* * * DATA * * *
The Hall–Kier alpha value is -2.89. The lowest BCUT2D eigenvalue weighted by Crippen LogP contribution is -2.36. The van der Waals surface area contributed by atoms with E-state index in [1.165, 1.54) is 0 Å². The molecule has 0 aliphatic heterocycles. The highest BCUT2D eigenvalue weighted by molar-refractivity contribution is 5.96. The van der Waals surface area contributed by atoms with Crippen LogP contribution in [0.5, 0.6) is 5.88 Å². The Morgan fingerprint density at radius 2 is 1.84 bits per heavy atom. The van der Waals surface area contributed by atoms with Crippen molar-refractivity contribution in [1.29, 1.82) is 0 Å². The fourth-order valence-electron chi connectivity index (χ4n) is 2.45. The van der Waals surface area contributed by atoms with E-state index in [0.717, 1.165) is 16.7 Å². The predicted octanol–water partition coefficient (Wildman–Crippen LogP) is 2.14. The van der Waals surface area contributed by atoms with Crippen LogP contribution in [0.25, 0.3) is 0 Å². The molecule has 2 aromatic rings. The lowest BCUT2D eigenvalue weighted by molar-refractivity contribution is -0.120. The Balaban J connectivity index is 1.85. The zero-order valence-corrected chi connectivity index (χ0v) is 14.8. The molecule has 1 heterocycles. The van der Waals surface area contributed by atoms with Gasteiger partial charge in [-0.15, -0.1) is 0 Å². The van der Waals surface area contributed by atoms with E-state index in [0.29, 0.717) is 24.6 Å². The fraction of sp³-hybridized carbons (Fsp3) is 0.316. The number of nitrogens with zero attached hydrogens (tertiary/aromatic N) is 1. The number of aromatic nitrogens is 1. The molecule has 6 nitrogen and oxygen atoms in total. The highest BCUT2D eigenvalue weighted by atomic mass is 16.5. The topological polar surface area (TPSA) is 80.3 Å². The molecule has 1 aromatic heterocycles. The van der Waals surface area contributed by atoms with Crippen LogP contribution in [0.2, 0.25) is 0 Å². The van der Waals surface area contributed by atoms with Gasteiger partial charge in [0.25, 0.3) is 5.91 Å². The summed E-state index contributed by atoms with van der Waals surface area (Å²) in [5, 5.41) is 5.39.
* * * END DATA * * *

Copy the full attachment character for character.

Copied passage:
The Hall–Kier alpha value is -2.89. The lowest BCUT2D eigenvalue weighted by Crippen LogP contribution is -2.36. The van der Waals surface area contributed by atoms with E-state index in [1.165, 1.54) is 0 Å². The molecule has 0 aliphatic heterocycles. The highest BCUT2D eigenvalue weighted by molar-refractivity contribution is 5.96. The van der Waals surface area contributed by atoms with Crippen LogP contribution in [0.5, 0.6) is 5.88 Å². The Morgan fingerprint density at radius 2 is 1.84 bits per heavy atom. The van der Waals surface area contributed by atoms with Crippen molar-refractivity contribution in [1.29, 1.82) is 0 Å². The fourth-order valence-electron chi connectivity index (χ4n) is 2.45. The van der Waals surface area contributed by atoms with E-state index in [0.717, 1.165) is 16.7 Å². The predicted octanol–water partition coefficient (Wildman–Crippen LogP) is 2.14. The van der Waals surface area contributed by atoms with Crippen LogP contribution in [0.25, 0.3) is 0 Å². The molecule has 2 aromatic rings. The lowest BCUT2D eigenvalue weighted by molar-refractivity contribution is -0.120. The Balaban J connectivity index is 1.85. The zero-order valence-corrected chi connectivity index (χ0v) is 14.8. The molecule has 1 heterocycles. The van der Waals surface area contributed by atoms with Gasteiger partial charge in [-0.15, -0.1) is 0 Å². The van der Waals surface area contributed by atoms with E-state index in [0.29, 0.717) is 24.6 Å². The fraction of sp³-hybridized carbons (Fsp3) is 0.316. The number of nitrogens with zero attached hydrogens (tertiary/aromatic N) is 1. The number of aromatic nitrogens is 1. The molecule has 6 nitrogen and oxygen atoms in total. The highest BCUT2D eigenvalue weighted by atomic mass is 16.5. The topological polar surface area (TPSA) is 80.3 Å². The molecule has 1 aromatic heterocycles. The van der Waals surface area contributed by atoms with Crippen LogP contribution in [0.2, 0.25) is 0 Å². The van der Waals surface area contributed by atoms with Gasteiger partial charge in [0.25, 0.3) is 5.91 Å². The summed E-state index contributed by atoms with van der Waals surface area (Å²) in [5, 5.41) is 5.39.